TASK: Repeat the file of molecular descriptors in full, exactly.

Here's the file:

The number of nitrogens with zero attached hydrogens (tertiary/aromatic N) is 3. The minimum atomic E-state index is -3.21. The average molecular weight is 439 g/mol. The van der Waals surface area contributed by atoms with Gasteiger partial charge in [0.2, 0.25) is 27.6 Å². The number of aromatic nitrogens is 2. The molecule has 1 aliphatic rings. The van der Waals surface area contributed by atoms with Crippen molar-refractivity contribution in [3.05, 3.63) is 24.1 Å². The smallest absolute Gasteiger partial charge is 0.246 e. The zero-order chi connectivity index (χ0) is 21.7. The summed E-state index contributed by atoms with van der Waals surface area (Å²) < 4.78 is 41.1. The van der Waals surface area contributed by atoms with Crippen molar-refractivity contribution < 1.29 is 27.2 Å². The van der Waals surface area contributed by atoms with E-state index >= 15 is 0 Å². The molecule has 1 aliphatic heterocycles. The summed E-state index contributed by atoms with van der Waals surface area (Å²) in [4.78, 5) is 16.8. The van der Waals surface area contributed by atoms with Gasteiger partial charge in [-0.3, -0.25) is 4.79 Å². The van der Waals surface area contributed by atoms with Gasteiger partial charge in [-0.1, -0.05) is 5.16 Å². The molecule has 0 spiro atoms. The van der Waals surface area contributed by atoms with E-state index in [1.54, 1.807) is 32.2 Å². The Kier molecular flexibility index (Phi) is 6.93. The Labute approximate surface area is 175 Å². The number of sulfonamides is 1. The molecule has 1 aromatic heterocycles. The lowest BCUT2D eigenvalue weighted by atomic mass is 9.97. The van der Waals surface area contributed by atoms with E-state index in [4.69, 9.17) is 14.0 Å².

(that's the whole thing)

The number of nitrogens with zero attached hydrogens (tertiary/aromatic N) is 3. The minimum atomic E-state index is -3.21. The average molecular weight is 439 g/mol. The van der Waals surface area contributed by atoms with Gasteiger partial charge in [0.2, 0.25) is 27.6 Å². The number of aromatic nitrogens is 2. The molecule has 1 aliphatic rings. The van der Waals surface area contributed by atoms with Crippen molar-refractivity contribution in [3.05, 3.63) is 24.1 Å². The smallest absolute Gasteiger partial charge is 0.246 e. The zero-order chi connectivity index (χ0) is 21.7. The summed E-state index contributed by atoms with van der Waals surface area (Å²) < 4.78 is 41.1. The van der Waals surface area contributed by atoms with Crippen molar-refractivity contribution < 1.29 is 27.2 Å². The van der Waals surface area contributed by atoms with E-state index >= 15 is 0 Å². The molecule has 1 aliphatic heterocycles. The summed E-state index contributed by atoms with van der Waals surface area (Å²) in [4.78, 5) is 16.8. The van der Waals surface area contributed by atoms with Gasteiger partial charge in [-0.3, -0.25) is 4.79 Å². The van der Waals surface area contributed by atoms with Gasteiger partial charge in [-0.1, -0.05) is 5.16 Å². The molecule has 0 spiro atoms. The van der Waals surface area contributed by atoms with E-state index in [1.54, 1.807) is 32.2 Å². The Kier molecular flexibility index (Phi) is 6.93. The Labute approximate surface area is 175 Å². The number of sulfonamides is 1. The molecule has 1 aromatic heterocycles. The lowest BCUT2D eigenvalue weighted by atomic mass is 9.97. The van der Waals surface area contributed by atoms with E-state index in [4.69, 9.17) is 14.0 Å².